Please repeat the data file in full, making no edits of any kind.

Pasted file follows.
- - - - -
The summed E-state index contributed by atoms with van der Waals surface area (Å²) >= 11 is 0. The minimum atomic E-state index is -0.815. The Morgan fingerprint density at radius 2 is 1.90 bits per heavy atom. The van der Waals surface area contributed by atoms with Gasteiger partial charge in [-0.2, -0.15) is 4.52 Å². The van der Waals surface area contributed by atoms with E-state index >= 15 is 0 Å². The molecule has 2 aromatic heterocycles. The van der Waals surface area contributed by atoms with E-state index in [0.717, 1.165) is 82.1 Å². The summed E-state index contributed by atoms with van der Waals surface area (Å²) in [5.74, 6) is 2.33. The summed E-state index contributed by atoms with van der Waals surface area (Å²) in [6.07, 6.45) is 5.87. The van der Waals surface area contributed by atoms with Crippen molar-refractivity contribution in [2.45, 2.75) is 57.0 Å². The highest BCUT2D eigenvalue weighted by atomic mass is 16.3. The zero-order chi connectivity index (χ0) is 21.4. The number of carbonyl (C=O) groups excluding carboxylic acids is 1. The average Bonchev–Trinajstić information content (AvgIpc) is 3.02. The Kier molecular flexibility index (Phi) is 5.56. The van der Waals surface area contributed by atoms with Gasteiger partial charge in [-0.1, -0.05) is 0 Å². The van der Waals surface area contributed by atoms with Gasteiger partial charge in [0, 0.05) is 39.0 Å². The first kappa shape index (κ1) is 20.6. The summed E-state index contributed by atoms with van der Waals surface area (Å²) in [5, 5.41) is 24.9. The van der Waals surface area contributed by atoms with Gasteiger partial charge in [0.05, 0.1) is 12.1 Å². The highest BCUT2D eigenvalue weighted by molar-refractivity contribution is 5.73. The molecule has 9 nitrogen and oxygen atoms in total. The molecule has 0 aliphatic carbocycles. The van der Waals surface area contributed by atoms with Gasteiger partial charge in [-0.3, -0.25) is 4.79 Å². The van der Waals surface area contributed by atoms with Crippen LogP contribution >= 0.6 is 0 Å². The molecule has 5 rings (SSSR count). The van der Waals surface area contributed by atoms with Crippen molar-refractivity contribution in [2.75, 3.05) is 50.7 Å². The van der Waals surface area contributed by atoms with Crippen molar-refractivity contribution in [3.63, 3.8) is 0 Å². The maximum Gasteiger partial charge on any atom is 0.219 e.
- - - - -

The summed E-state index contributed by atoms with van der Waals surface area (Å²) >= 11 is 0. The minimum atomic E-state index is -0.815. The Morgan fingerprint density at radius 2 is 1.90 bits per heavy atom. The van der Waals surface area contributed by atoms with Gasteiger partial charge in [-0.2, -0.15) is 4.52 Å². The van der Waals surface area contributed by atoms with E-state index >= 15 is 0 Å². The molecule has 2 aromatic heterocycles. The van der Waals surface area contributed by atoms with E-state index in [0.717, 1.165) is 82.1 Å². The summed E-state index contributed by atoms with van der Waals surface area (Å²) in [5.74, 6) is 2.33. The summed E-state index contributed by atoms with van der Waals surface area (Å²) in [6.07, 6.45) is 5.87. The van der Waals surface area contributed by atoms with Crippen molar-refractivity contribution in [2.45, 2.75) is 57.0 Å². The highest BCUT2D eigenvalue weighted by atomic mass is 16.3. The zero-order chi connectivity index (χ0) is 21.4. The number of carbonyl (C=O) groups excluding carboxylic acids is 1. The average Bonchev–Trinajstić information content (AvgIpc) is 3.02. The Kier molecular flexibility index (Phi) is 5.56. The van der Waals surface area contributed by atoms with Gasteiger partial charge in [-0.1, -0.05) is 0 Å². The van der Waals surface area contributed by atoms with Gasteiger partial charge in [0, 0.05) is 39.0 Å². The first kappa shape index (κ1) is 20.6. The summed E-state index contributed by atoms with van der Waals surface area (Å²) in [5, 5.41) is 24.9. The van der Waals surface area contributed by atoms with Gasteiger partial charge in [0.05, 0.1) is 12.1 Å². The highest BCUT2D eigenvalue weighted by molar-refractivity contribution is 5.73. The molecule has 9 nitrogen and oxygen atoms in total. The molecule has 0 aliphatic carbocycles. The van der Waals surface area contributed by atoms with Gasteiger partial charge in [-0.3, -0.25) is 4.79 Å². The van der Waals surface area contributed by atoms with Crippen LogP contribution >= 0.6 is 0 Å². The molecule has 5 rings (SSSR count). The van der Waals surface area contributed by atoms with Crippen molar-refractivity contribution in [2.75, 3.05) is 50.7 Å². The van der Waals surface area contributed by atoms with Crippen molar-refractivity contribution in [3.63, 3.8) is 0 Å². The maximum Gasteiger partial charge on any atom is 0.219 e.